|London Bass Guitar Show|
The London Bass Guitar Show was a wonderful event. Sprawling over a whole weekend - and filling a whole floor of the Olympia - the event offered far more than it's stated aim of ''promoting the art of playing bass to the general public.''
In addition to the many hundreds of bass guitars and accessories on display (some of which could be tried by anyone who wanted a go) the show offered a variety of masterclasses and stage performances.
|Slap That Bass!|
I'd booked my ticket for one reason - to see Lee Rocker on the live stage. However, I thoroughly enjoyed four masterclasses and two live performances, all packed into a particularly busy day.
The masterclasses were intimate affairs, part lecture, part performance and part question and answer. I attended the first one - featuring David Ellefson, of Megadeath - merely out of curiosity, as Metal is hardly my favourite genre.
David's demonstration of bass playing, explaining the construction of the songs and the role of the bass as one part of the whole - left me eager to see more masterclasses.
Wojtek Pilichowski was up next. Explaining that his English was not good enough to guarantee he wouldn't inadvertently offend someone, he delivered his masterclass through an interpreter.
|...Complete With Interpreter|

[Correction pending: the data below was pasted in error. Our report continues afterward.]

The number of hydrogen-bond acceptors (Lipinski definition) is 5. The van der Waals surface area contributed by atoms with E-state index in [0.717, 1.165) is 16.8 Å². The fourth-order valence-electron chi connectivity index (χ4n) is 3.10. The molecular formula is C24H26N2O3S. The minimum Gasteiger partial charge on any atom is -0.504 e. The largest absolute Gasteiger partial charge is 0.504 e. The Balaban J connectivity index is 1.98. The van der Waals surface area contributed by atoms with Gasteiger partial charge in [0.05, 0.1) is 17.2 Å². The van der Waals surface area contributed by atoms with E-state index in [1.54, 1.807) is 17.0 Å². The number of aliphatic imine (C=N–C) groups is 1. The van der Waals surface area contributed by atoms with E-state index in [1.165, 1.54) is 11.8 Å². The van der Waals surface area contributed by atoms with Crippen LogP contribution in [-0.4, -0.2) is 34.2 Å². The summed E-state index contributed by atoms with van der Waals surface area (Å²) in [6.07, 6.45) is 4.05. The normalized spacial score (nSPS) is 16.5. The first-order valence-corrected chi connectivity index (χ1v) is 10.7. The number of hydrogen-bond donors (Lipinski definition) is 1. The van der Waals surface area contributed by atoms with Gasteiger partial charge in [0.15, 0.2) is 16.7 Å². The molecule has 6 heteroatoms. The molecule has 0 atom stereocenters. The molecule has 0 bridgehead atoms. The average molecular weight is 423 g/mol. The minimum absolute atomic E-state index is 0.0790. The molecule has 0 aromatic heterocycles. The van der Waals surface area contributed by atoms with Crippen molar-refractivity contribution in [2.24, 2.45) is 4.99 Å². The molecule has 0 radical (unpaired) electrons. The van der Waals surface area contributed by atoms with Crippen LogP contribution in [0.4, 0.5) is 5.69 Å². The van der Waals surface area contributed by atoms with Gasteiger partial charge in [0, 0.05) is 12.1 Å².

Andy Irvine was a very interesting speaker too. He finished on a very thoughtful note, highlighting the healing aspect of music and how important it is to forget the competitive element and simply focus on spreading the word.
I saw two live performances before the final masterclass of the day. After many years of waiting I finally got to see Stray Cat Lee Rocker. More on that in the next post.
Meanwhile, it was time for Jah Wobble to take to the stage. His performance was punctuated with generous helpings of wit and wisdom.
Guy Pratt delivered the final masterclass of the day. He had plenty of stories about working with Pink Floyd, Madonna, Michael Jackson and others.
He is a genuinely funny man and it came as no surprise to hear that he has his own stand-up comedy routine (in fact, I think we treated to most of it).
All of the events were packed out and the audiences were universally enthusiastic. The whole day had a very good feel to it and everyone I talked to was very friendly, from top artists to general punters. It also offered excellent value for money. My ticket for the whole thing cost just over £16.
For further details of the show, please visit the official website.